This next Friday, over 200 young people from our community will walk up to a podium in cap and gown. Some will dance. Some will cry. A couple will most likely do something to make their mothers cringe in embarrassment. All of them will shake their principal’s hand. Then they will receive a piece of paper – a diploma.
According to that piece of paper, they have met the requirements of a high school education. They have taken the classes. They have learned what they need to learn.
For some, their high school diploma is just a stepping stone to higher education. They will go on to college and eventually receive another diploma or two. Others will never set foot in a classroom again.
All of them at some point, however, will end their formal education. They will get on with their lives. They will get jobs and get married. They will have kids and grandkids. They will be done with school.
Carol Burnett once quipped, “We don’t stop going to school when we graduate.” That is the illusion of graduation. Graduation simply means you have received the tools you need to continue to learn the rest of your life. Those who fail to learn that lesson have failed school, no matter what their diploma says.
Many of the young people in our community have received another kind of education through the years. Their parents have taken them to church and Sunday School. They have attended Vacation Bible School. They have gone to youth group outings and youth camps. As Christians, we value highly the importance of instructing our children in God’s Word.
Some of our churches even have ceremonies to mark milestones in that education – First Communion and Confirmation. Sadly, when many of our young people get confirmed, they think they are graduating from God’s Word. When they finish Sunday School, they feel they know everything they need to know.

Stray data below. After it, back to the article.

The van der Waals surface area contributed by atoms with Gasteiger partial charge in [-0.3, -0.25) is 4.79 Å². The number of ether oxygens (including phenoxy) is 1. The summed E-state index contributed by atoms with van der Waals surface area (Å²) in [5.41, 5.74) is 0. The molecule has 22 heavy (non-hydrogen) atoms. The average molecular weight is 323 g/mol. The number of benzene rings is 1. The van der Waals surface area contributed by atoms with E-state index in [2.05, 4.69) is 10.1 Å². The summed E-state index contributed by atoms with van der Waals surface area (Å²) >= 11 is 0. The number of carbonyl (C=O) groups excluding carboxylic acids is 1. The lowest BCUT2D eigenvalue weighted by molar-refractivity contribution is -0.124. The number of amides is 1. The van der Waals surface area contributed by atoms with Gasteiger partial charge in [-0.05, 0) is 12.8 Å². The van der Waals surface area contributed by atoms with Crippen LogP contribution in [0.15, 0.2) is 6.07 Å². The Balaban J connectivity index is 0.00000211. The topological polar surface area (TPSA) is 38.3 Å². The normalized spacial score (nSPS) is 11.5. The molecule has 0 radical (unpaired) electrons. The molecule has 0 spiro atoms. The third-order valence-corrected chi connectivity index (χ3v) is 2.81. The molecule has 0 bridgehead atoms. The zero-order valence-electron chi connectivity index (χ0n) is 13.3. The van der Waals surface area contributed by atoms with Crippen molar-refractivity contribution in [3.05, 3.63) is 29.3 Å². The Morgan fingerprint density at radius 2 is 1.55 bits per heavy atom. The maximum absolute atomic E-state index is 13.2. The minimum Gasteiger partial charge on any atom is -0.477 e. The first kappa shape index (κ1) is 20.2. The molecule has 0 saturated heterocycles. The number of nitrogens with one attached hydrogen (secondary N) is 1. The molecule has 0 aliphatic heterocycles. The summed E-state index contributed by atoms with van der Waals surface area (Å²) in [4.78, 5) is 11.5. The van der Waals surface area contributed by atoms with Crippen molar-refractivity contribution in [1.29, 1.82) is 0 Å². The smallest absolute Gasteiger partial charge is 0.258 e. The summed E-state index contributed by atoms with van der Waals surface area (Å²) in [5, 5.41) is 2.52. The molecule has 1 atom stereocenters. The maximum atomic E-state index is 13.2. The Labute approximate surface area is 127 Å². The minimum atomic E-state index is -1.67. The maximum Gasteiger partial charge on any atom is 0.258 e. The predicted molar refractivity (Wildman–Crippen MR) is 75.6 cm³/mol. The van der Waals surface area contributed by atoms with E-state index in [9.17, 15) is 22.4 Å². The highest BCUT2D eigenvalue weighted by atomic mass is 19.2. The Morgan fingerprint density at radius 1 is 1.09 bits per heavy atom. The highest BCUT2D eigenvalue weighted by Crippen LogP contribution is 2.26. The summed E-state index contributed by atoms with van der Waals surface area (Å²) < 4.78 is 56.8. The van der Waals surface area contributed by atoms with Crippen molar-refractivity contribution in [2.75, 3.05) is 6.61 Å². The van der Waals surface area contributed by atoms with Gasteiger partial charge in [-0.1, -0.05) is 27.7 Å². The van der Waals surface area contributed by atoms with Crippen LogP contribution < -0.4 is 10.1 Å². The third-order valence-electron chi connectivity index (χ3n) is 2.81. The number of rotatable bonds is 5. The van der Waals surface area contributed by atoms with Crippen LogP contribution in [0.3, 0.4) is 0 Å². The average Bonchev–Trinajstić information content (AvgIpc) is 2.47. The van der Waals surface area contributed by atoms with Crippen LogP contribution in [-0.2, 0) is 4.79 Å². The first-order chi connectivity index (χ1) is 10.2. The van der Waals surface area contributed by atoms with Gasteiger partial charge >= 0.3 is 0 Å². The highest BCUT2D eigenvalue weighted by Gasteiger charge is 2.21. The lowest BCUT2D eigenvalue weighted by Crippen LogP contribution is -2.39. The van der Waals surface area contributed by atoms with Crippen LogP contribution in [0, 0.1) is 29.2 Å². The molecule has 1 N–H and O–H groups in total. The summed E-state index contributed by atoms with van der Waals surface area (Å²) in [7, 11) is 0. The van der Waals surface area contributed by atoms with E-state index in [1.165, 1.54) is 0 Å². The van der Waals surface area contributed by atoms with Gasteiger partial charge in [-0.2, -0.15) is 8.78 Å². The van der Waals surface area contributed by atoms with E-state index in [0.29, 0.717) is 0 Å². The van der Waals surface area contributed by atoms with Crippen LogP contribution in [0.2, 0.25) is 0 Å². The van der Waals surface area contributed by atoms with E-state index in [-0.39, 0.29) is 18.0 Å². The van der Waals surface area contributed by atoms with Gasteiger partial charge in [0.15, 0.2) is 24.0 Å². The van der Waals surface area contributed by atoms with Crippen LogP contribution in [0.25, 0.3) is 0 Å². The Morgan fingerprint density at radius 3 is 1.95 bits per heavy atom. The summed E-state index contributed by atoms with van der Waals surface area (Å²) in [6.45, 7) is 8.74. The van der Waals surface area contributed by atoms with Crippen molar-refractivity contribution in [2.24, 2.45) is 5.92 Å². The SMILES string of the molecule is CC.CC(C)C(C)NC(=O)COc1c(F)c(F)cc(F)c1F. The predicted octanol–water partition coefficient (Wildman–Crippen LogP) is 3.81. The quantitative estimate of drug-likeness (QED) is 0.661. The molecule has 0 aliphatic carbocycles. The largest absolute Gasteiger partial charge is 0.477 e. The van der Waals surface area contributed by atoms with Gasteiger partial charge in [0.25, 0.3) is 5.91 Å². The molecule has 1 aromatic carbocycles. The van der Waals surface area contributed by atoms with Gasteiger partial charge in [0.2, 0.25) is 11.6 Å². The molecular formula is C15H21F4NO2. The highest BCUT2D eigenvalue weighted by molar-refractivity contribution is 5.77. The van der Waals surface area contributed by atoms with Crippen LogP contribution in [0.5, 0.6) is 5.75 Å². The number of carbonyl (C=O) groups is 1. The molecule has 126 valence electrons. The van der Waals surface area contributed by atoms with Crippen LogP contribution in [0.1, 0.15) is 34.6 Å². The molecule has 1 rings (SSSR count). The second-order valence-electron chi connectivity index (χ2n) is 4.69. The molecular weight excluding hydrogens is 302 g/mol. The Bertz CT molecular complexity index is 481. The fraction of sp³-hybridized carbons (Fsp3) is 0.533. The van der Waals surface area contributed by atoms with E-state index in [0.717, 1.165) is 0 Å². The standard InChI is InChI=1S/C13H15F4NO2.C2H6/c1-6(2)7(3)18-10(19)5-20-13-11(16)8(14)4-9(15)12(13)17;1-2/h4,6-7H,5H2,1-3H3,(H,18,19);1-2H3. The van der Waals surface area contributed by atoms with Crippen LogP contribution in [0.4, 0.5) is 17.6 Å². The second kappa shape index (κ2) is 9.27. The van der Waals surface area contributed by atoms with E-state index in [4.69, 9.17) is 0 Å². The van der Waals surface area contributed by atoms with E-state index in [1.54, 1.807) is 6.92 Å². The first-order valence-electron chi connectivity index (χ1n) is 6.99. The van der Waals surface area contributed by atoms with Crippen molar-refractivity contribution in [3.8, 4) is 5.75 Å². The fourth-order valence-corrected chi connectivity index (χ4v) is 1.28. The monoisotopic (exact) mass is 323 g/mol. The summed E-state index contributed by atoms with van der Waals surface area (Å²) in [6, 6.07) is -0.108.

The truth is, however, a Christian never graduates from God’s Word. As sinful human beings, we have a constant need to continually study the Bible.
We have that need because we so easily forget. A while back, a young woman I know returned to church and Sunday School after taking a couple of years off. Not too long after she came back, she made the comment, “I can’t believe how much of this I had forgotten. I thought I knew what the Bible said. Or maybe I never really learned some of this in the first place.”
And that’s the second reason we never graduate from God’s Word: there is always more to learn. Most Christians tend to overestimate their Bible knowledge and the strength of their faith. The devil loves to keep us content right where we are at. We know what we need to know. Our faith is good just as it is. The truth is, however, we all have room to grow. A faith the size of a mustard seed can move mountains. Have you moved any mountains lately?
So as you watch our young people happily receive their diplomas this Friday, remember that we don’t stop going to school when we graduate – especially as Christians. A Christian never graduates from God’s Word.